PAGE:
|Type of paper:||Essay|
|Categories:||Ecology Population Human|
In a rapidly developing world, resources are increasingly becoming scarce. As such, the temptation to overexploit resources to near extinction is a reality. Therefore, ecologists face a constant task of ensuring that nature maintains a certain balance that not only allows for economic pursuits but also prevents extinction. This assignment explores the concept of effective population size, Ne, both in the natural habitat where random mating occurs and in a controlled environment where each male in the population mates with a single female through the two questions asked.
The effective population size of a population of 80 breeding females and only 20 males
The effective population size is sixty-four.
That is, Ne = ( 4NmNf ) / ( Nm + Nf ) s
( 4 x 20 x 80 ) / ( 20 + 80 )= 64
This effective population is a typical situation of the scenario that happens in nature. In an attempt to put this into perspective, consider what happens when economic activities such as hunting and fishing target a population. An unrestrained and indiscriminate pursuit of human endeavours would result in a drastic drop in the populations or even wipe out the entire species. Controlled harvesting of resources would mean care and caution to ensure that a breeding stock to replenish the harvested stock remains. At times, these might call for allowing extended periods to ensure that indeed, exploitation stock did replenish. The assumption in nature is that not all males are viable for procreation and that the mating occurs on random patterns. For instance, a seemingly natural method to achieve this fete would be to hunt or fish only a specific size of an animal of fish. Traps could be such that they allow the young ones that have not reached a specific size to get away. These young ones then become the parents to the next generation. The assumption here is that all the parents get the same number of young ones.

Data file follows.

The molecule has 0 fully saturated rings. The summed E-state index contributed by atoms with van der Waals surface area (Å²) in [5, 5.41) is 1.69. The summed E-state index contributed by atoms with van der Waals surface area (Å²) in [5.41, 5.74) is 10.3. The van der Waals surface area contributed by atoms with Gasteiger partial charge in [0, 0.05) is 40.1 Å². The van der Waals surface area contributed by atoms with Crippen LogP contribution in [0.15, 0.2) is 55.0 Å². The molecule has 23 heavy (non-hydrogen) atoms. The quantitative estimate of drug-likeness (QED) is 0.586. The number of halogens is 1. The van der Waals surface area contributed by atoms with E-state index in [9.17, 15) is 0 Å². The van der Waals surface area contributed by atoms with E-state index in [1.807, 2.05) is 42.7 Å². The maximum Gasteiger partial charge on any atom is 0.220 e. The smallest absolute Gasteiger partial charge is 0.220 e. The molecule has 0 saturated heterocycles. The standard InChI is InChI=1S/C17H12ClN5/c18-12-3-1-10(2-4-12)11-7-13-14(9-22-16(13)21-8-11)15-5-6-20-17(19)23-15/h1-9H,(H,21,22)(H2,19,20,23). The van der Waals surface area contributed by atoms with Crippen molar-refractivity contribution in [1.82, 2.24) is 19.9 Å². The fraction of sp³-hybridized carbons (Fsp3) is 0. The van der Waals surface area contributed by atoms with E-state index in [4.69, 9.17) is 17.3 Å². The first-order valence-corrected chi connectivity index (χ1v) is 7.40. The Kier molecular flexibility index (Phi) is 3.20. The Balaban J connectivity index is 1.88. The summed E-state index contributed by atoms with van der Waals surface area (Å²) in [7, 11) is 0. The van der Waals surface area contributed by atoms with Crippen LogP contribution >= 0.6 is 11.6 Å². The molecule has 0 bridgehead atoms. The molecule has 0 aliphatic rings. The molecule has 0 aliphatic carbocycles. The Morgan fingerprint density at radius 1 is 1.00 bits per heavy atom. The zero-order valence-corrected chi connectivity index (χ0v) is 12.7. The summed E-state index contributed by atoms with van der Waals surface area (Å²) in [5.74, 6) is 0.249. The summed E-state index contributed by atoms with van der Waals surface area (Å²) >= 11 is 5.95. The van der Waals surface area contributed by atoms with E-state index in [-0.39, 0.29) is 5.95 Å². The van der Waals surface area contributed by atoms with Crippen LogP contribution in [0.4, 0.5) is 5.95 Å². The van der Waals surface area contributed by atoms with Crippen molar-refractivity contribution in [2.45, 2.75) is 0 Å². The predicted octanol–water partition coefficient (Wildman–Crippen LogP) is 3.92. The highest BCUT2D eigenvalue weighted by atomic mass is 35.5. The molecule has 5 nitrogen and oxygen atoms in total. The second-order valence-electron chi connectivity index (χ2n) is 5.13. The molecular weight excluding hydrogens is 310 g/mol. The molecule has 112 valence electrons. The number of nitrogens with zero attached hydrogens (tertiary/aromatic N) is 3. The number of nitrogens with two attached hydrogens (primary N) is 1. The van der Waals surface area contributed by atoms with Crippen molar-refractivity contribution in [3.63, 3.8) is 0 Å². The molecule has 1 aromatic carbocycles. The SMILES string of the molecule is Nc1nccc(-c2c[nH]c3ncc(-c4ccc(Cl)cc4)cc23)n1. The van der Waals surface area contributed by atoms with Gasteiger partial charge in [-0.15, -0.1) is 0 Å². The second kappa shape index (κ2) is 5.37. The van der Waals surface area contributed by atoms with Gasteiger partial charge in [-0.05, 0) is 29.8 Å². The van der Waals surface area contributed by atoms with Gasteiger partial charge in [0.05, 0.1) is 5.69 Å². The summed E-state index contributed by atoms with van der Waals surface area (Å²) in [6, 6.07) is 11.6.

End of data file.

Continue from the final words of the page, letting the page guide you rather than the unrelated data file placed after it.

Due to the inevitable economic exploits, regulation and policies much be in place to ensure that for continued economic activities, there is an effective population size maintained. The game and marine, for instance, rangers should equip with the necessary statistical and economic principles to empower them to decide correctly to reap maximum benefits over time.
How the Effective Population Size Differs for the same population size of 100, but with 50 breeding females and 50 breeding males (monogamous)
The effective population size, Ne, considers the number of individuals contributing to the birth of the next population. Consequently, in a monogamous case, every individual contributes genes to the next generation. Therefore, Ne would be equal to the number of breeding population, which is a hundred. There would be an increase in the effective population size. The effective population from calculations is as follows.
In this scenario, it is more appropriate to liken it to an artificial set up meant to achieve some results. For instance, in an effort to increase the number of a certain animals' breed in a certain part of the ecosystem, it would be necessary to move a population to it and ensure that breeding takes place in a controlled environment. The intention would be to generate the real population size, N, that would allow the species to rise from the brink of extinction.
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